an ultrasound transducer probe comprising an array of piezoelectric transducer elements and a user-operable switch operable to transition between first and second states; and
an ultrasound imaging system comprising:
a transmitter for pulsing said transducer array to transmit ultrasound beams;
a receiver for acquiring acoustic data derived from echo signals detected by the transducer array subsequent to said beam transmits;
a signal processing chain for converting said acoustic data into imaging data in accordance with operating parameter settings;
a display device for displaying images representing said imaging data; and
a controller for setting an operating parameter of said ultrasound imagine system in response to a transition from said first state to said second state of said user-operable switch.
17. A system comprising:
an ultrasound transducer probe comprising an array of piezoelectric transducer elements and a user-operable input device operable to transition between first and second states; and
an ultrasound imaging system comprising:
a transmitter for pulsing said transducer array to transmit ultrasound beams;
a receiver for acquiring acoustic data derived from echo signals detected by the transducer array subsequent to said beam transmits;
a signal processing chain for converting said acoustic data into imaging data in accordance with operating parameter settings;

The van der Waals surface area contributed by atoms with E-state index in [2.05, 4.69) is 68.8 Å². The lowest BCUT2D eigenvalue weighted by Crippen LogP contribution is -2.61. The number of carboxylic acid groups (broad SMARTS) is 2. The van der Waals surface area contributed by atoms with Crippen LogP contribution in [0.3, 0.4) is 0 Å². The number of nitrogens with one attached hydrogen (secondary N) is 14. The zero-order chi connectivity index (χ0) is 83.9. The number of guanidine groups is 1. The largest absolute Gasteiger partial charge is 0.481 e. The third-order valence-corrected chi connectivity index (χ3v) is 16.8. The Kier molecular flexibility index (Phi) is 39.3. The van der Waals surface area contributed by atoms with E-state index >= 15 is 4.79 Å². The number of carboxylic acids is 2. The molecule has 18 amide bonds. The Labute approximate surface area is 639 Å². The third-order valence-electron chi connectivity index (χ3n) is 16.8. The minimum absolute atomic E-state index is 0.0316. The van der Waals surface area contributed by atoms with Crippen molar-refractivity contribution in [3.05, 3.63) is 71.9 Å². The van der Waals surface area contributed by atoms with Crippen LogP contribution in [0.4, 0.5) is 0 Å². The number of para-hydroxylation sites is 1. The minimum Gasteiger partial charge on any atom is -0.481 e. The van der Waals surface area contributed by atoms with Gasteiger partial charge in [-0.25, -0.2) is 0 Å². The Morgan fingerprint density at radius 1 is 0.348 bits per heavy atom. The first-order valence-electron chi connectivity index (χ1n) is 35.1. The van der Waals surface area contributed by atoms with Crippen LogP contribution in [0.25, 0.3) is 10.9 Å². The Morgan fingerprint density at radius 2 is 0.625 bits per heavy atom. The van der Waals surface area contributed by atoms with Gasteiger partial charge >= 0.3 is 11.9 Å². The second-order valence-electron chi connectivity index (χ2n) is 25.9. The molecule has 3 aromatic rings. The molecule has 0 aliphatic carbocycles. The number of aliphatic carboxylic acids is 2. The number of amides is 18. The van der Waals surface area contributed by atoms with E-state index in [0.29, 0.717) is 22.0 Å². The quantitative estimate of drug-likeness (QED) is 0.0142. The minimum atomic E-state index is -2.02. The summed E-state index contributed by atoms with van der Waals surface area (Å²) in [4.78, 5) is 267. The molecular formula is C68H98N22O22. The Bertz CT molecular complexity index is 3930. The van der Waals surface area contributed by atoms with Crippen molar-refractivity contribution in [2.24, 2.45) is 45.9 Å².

a display device for displaying images representing said imaging data; and
a controller for changing an operating parameter of said ultrasound imaging system in response to a transition from said first state to said second state of said user-operable input device.
18. The system as recited in claim 17, wherein said operating parameter is receiver gain.
19. The system as recited in claim 17, wherein said operating parameter is dynamic range.
20. The system as recited in claim 17, wherein said operating parameter is a Doppler velocity scale.
21. A method for operating an ultrasound imaging system having a hand-held transducer probe, comprising the steps of:
holding the transducer probe;
placing the remote end of the transducer probe in acoustically coupled relationship with the body being examined;
viewing a first succession of images on a display screen while moving the transducer probe across the body, said first succession of images being produced while an operating parameter of the ultrasound imaging system is set at a first value;